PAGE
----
Sites & cities that bear the name of Panagia Apsinthiotissa

Panagia Apsinthiotissa

Today in : Cyprus
First trace of activity : ca. 12th century C.E
Last trace of activity : ca. 20th century C.E
Recorded names : Παναγία Αψινθιώτισσα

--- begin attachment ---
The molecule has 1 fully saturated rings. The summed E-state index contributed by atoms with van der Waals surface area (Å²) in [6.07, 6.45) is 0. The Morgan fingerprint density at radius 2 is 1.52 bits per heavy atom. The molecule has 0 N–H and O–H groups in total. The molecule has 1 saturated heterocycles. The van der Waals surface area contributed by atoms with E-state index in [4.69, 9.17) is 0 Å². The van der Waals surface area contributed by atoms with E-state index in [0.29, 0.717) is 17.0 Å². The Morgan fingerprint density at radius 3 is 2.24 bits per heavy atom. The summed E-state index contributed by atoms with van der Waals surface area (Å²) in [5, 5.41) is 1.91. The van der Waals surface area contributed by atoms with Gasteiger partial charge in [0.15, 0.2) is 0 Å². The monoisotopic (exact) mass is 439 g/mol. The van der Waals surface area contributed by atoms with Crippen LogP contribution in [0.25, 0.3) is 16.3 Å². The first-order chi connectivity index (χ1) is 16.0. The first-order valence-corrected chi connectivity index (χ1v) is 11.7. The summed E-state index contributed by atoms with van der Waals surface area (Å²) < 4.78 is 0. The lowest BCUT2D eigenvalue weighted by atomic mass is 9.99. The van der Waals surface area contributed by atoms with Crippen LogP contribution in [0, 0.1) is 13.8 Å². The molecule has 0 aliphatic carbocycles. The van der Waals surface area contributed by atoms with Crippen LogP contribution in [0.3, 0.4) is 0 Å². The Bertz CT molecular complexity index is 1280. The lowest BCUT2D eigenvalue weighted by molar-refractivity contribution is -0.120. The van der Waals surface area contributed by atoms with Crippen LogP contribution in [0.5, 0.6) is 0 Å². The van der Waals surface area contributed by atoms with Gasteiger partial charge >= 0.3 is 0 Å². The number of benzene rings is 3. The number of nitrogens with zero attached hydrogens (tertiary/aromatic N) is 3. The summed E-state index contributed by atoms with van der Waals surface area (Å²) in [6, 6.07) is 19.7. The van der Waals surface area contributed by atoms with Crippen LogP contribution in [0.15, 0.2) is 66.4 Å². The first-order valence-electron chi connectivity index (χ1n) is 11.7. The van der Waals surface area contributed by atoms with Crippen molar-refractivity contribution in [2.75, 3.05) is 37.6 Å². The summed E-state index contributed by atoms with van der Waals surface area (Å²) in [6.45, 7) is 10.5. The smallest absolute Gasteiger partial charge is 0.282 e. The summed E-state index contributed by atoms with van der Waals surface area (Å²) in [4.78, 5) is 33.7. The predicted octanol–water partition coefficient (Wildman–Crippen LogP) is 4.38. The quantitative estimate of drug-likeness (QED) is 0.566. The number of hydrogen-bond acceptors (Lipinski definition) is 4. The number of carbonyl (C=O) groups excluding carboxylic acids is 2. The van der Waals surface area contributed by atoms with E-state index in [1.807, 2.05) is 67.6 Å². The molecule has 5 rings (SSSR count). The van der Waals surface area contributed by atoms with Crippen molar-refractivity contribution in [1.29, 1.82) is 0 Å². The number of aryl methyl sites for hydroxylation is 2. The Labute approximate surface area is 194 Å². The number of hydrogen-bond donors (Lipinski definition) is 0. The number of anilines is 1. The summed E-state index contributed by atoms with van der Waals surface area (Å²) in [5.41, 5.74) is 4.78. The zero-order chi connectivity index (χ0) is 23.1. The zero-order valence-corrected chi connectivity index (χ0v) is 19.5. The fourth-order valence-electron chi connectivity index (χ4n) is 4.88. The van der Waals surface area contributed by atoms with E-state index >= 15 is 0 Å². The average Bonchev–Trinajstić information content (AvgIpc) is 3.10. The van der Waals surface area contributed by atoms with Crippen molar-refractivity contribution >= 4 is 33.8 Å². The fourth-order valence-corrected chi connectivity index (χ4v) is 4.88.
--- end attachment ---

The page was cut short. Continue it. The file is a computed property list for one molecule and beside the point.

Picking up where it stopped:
Description : Panagia Apsinthiotissa or Absinthiotissa (Greek: Παναγία Αψινθιώτισσα) is a Greek Orthodox monastery located at the southern foot of the Pentadaktylos range in the Republic of Cyprus. The nearest settlements are Sychari (Συγχαρί, Tr. Kaynakköy) and Vouno (Βουνό, Tr. Taşkent). The site presently falls within the de facto Turkish Republic of Northern Cyprus in Girne District. The name Panagia Apsinthiotissa refers to Panagia, the Orthodox name for the Virgin Mary, and Absinthe, a toponym derived from the cultivation of wormwood (Artemisia absinthium) shrubs in the area. According to a local legend, the monastery was named after a wormwood bush that covered the mouth of the cave in which a monk had hidden an icon of the Virgin Mary in order to save it during the period of Byzantine Iconoclasm. Many years later, after the restoration of images, the inhabitants of the area saw a strange light shining from this point on the mountain. They found the icon and built a monastery immediately below in the name of the Virgin and the wormwood bush. The monastery was known in western medieval sources as the Abbey of Abscithi or Apinthi. Sometimes it was simply called Psithia, as in the Chronicle of Georgios Boustronios. The monastery was probably established in the eleventh or twelfth century as a Byzantine imperial foundation and continued to enjoy a degree of prominence in the Lusignan and Venetian periods. Leontios, the abbot in about 1222, was one of the delegates sent to report the plight of the Orthodox Church under Latin jurisdiction to the Patriarch Germanos II in the Empire of Nicaea. Neophytus, Archbishop of Cyprus, was also in Nicaea at the time, having been banished by the Latin authorities for refusing to take an oath of obedience to the Roman Pontiff. Many years later, Boustronios tells us that the Queen of Cyprus worshipped at the monastery in 1486, the implication being that Panagia Apsinthiotissa was under the Roman Church. He also reports that pilgrimages were made to Apinthi and Antiphonitis on the fifteenth of August by all the people of Kyrenia. After the Ottoman conquest, the monastery became the property of the Orthodox Patriarch of Jerusalem and subordinate to the nearby Monastery of Saint Chrysostom in Koutsoventis.

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